Power is always at risk. People are always trying to take power from you, and the more you have, the more you have to lose. Power is certainly a means to an end, as it means more of some of the luxuries of life (including people surrounding you willing to kill to protect you). But it becomes an end in itself. Powerful people constantly pursue and expand their influence. It is their 24-hour job. They often become paranoid, so even if their power is secure they could feel the need to lop off a few heads for good measure. They may find ways to imprison, kill or otherwise incapacitate more of their enemies. They may find ways to enlarge their armies, bring in more gold, build more castles or force more peasants into servitude. They might do all those things on the same day.

On that note, let’s go back to the Reverend Sultan. The man is the center of the boxing world. He lives in a palace with all the finest things. The Rev covers all his bases. His chosen title alludes to both Christianity and Islam and implies someone holy and trustworthy but also a man of power. All that in two words. The first thing he says to the media is “Glory be to God, all praises to Allah, God bless America”. He creates and cultivates this image so he can be all things to all people, much like a state that claims to represent everyone, uphold various rights, manage the economy, provide healthcare and education and keep people safe. He talks smack in front of the cameras but in person is steady, charming and intimidating, as the situation calls for. After he breaks his promise to the champ at the beginning, he, with the aid of his employees, puts on a big act to convince the champ of his contrition. Though the champ is never quite convinced, having dealt with the Rev’s bullshit before, this tactic works. It calms the champ down. The Rev proceeds to explain his plan to “create” a white contender for the heavyweight title. The champ is sold on the idea.

The Reverend Sultan came a long way

He is a skilled manipulator, painting a picture others want to believe in. Terry Conklin is skeptical when first informed of the Sultan’s plan. “I give my money to the homeless.” Terry puts his motivation in front of him for the Sultan to use against him.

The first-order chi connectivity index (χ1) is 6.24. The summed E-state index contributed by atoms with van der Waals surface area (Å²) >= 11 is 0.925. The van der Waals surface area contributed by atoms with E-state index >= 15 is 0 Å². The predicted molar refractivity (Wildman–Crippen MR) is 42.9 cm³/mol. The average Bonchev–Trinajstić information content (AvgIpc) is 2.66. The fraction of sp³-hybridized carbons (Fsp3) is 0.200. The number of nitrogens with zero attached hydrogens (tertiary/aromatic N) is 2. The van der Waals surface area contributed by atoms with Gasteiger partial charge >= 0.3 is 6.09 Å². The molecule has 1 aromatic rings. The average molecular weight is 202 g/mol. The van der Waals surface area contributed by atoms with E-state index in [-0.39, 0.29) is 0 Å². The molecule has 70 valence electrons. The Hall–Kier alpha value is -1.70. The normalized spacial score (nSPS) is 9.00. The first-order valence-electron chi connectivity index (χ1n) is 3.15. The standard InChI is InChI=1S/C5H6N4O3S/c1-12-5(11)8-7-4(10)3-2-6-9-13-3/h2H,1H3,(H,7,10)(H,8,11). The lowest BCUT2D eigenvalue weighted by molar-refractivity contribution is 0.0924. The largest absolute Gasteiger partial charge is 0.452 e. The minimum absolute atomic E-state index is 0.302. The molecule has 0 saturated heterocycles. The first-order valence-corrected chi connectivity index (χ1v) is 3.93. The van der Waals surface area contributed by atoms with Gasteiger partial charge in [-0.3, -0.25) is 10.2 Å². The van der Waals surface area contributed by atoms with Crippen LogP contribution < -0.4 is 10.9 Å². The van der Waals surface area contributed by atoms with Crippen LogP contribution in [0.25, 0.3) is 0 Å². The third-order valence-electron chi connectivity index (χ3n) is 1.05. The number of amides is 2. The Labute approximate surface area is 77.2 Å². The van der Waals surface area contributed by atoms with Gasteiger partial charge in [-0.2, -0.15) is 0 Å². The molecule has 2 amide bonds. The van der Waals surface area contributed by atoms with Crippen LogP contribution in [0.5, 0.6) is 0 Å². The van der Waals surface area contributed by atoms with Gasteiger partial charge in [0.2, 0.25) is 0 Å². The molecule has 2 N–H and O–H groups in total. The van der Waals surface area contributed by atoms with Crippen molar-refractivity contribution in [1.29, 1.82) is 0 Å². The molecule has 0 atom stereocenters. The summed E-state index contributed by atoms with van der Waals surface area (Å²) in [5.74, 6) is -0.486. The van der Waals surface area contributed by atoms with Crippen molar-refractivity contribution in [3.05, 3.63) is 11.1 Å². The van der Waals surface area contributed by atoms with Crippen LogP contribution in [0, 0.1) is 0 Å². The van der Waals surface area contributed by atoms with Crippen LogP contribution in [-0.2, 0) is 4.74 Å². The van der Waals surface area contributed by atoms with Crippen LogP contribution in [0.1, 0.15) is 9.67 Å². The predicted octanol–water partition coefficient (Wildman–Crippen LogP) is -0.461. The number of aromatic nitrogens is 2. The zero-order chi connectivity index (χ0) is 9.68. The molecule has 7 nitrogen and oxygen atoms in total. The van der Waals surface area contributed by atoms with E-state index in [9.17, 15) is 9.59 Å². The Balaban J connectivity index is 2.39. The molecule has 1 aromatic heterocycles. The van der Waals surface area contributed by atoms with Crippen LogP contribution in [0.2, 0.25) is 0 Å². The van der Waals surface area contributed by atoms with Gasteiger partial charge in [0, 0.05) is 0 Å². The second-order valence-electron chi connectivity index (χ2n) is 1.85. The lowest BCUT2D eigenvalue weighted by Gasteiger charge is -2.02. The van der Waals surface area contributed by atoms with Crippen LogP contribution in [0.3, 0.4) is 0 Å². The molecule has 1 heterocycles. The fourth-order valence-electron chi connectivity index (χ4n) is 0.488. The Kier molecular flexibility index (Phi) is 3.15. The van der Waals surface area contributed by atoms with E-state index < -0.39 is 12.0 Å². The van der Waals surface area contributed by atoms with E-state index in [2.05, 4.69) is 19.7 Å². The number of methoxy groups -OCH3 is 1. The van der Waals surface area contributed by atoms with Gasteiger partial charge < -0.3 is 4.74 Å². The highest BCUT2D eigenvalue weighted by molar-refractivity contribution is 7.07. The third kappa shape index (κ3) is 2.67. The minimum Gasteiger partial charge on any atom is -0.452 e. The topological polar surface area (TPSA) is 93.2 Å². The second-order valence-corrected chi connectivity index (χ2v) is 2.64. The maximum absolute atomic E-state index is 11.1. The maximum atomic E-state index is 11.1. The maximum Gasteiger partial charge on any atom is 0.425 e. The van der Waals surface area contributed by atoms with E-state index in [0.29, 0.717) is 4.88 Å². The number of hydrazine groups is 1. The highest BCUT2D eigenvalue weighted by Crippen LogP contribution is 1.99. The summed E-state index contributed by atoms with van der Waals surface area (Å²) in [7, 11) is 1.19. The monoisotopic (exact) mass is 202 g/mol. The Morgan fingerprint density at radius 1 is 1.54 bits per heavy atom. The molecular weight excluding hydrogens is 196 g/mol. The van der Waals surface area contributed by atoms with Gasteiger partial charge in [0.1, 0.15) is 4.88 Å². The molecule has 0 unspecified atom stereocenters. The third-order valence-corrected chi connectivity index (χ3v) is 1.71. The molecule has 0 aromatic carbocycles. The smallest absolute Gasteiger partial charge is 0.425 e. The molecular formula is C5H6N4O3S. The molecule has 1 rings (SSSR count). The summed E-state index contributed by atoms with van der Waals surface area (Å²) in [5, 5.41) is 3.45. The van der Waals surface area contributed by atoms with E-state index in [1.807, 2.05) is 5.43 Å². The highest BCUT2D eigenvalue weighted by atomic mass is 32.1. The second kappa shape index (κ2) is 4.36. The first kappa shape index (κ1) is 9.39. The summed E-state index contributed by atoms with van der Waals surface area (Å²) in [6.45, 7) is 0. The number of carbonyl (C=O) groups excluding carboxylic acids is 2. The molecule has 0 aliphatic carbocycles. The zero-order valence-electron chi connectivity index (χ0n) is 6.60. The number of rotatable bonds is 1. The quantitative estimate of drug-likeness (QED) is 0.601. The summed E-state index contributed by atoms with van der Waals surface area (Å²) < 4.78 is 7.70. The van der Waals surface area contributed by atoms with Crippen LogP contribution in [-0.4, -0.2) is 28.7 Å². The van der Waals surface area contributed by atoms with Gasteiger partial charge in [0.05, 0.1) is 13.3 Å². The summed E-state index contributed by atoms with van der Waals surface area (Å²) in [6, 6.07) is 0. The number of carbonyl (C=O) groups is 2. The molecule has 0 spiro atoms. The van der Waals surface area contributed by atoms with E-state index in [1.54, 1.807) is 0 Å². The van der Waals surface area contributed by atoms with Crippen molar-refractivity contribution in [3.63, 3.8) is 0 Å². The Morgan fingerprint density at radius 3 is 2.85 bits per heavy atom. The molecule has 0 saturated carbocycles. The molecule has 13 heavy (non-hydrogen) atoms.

“Good,” replies Sultan, “because if you take me up on my proposition and [fight the champ], I guarantee that you will personally wipe out homelessness in America.”

He tells Terry, “You can still kick [the champ’s] ass!…He’s scared shitless of you,” later confiding to Terry’s trainer, “When the bell rings, he’s dog meat.”

“This could be the fight of the century,” Sultan claims, but Terry sees through it:

“Yeah, right, until the next ‘fight of the century’.”

“You’re a shrewd man,” says Sultan, knowing complimenting most people’s intelligence puts them off their guard, “but if not for yourself Terry, do it for the tired, the poor, the teeming masses yearning to breathe free.”

Like Terry, Jamie Foxx’s character (whose name is never spoken) falls to the Reverend Sultan. Foxx plays the manager of the top contender. He attempts to act boldly on several occasions and always falters under the influence–sometimes no more than a look–from the Reverend Sultan.

The character that I think best illustrates how the Rev wields power is Mitchell Kane. In an exemplary performance by Jeff Goldblum, Mitchell Kane is an independent journalist making a documentary about the Reverend Sultan. He appears to us several times at the beginning looking into a camera and narrating his report. It begins, “You and I are going to take a very close look at this boxing promoter, this exploiter, embezzler, charlatan and demagogue.” Kane is the only one outside the Rev’s inner circle who knows how dangerous he is. Anywhere with a “free” press is likely to have some radical journalist speaking truth to power, but they, like Mitchell Kane, go mostly ignored.

Kane attempts to blackmail the Reverend Sultan. He forces Sultan to arrange a meeting. But the meeting is not in some coffee shop or even an office. It is in Sultan’s home, on his turf and his terms, in his sauna. He naturally has the advantage.

“So what do you want?” asks Sultan jovially.

“I want to destroy you,” answers Kane, as if he has been wanting to say those words for some time. He hands over photographs of the Sultan in compromising positions with prostitutes. Sultan laughs as he goes through them. “I like you. You have a goal and you have the balls to reach that goal. You have a blind, stupid belief in yourself.”